These rules do not show See's Candy's rounding policies result in an employee being unfairly disciplined. There was no evidence the discipline policy was ever applied to any employee because he or she was a few minutes late. Moreover, there is no evidence that See's Candy uses the rounded time (as opposed to the clocked-in time) when applying its tardiness policy. If the nearest-tenth rounding policy is neutral, and the tardiness policy is based solely on the actual punch time, on the record before us there is no basis for finding that See's Candy unfairly benefits from the rounding policy because of the discipline policy.
In support for her argument, Silva cites Austin v. Amazon.Com Inc., supra, 2010 WL 1875811. However, Austin was a pleading case in which the district court found the plaintiff stated a cause of action by alleging that the employer's rounding policy was unfair as applied because the employer used the rounding method in a manner that did “not ‘average[ ] out so that the employees are fully compensated for all the time they actually work.’ ” ( Id. at *3.) The Austin court noted that the plaintiff's allegations show that the employer's discipline policy allows rounding when it benefits the employer, but permits the employer to discipline the employee when the rounding does not work to the employer's advantage. ( Id. at *2.)
The case before us is a summary adjudication and not a pleading case. Although the tardiness policy may be an issue in the litigation, there is no factual basis on the record before us supporting a legal conclusion that See's Candy's tardiness and related discipline policy necessarily means that the nearest-tenth rounding rule is unfair to, or biased against, the employees in the class.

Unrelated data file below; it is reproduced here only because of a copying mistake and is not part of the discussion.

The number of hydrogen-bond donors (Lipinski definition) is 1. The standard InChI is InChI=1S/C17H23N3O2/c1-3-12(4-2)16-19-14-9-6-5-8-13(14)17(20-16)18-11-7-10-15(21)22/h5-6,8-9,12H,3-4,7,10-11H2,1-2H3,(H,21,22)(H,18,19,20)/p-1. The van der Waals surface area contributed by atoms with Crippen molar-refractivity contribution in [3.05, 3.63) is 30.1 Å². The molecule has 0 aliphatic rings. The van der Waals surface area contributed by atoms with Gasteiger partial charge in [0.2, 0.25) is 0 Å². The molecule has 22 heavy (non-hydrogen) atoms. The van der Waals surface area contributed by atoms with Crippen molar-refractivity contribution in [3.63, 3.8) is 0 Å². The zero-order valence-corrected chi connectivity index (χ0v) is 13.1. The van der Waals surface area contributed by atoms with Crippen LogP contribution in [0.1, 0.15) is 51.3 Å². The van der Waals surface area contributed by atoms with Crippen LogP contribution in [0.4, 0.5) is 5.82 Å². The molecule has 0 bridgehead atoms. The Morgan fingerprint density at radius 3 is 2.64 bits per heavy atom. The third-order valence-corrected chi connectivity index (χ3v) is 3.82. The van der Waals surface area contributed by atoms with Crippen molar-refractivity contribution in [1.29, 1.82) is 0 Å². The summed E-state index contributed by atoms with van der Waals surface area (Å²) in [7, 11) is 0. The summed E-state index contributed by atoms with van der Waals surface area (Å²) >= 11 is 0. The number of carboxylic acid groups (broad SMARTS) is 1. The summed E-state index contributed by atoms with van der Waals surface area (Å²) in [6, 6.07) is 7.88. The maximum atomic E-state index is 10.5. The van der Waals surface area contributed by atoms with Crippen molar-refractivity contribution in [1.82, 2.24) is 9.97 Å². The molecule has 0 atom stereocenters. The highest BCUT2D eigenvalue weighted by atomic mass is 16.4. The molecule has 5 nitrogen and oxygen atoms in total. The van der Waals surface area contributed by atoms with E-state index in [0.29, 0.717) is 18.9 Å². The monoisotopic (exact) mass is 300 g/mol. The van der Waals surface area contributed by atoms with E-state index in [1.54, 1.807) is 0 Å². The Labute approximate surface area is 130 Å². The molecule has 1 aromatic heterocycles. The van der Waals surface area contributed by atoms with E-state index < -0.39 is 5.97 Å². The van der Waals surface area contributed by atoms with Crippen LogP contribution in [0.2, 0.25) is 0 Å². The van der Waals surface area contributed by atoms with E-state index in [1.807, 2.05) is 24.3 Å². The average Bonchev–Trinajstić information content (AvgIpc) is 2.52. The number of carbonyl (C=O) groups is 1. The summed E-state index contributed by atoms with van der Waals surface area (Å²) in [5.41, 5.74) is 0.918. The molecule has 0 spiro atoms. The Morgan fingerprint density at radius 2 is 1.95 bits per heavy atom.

Silva next argues that See's Candy's rounding practice “cannot be ‘neutral’ in that California possesses the ‘8–hour Overtime Rule’ (as opposed to the [‘]40–hour Overtime Rule’ under the FLSA).” We agree that California's overtime rules may mean that under a nearest-tenth rounding policy, an employee will not be fully compensated for the premium time if an employee works more than eight hours in one day. However, the issue whether this will result in undercompensation over time is a factual one. Silva did not present evidence showing the overtime rules meant that she and the other class members did not receive their full compensation. On the other hand, See's Candy presented a statistical study from its expert showing that in this case “the nearest tenth rounding policy did not negatively impact employees' overtime compensation.” According to Dr. Saad, it was “virtually a wash” with respect to overtime pay, and “neither the employees nor See's [Candy] benefited from this rounding practice.”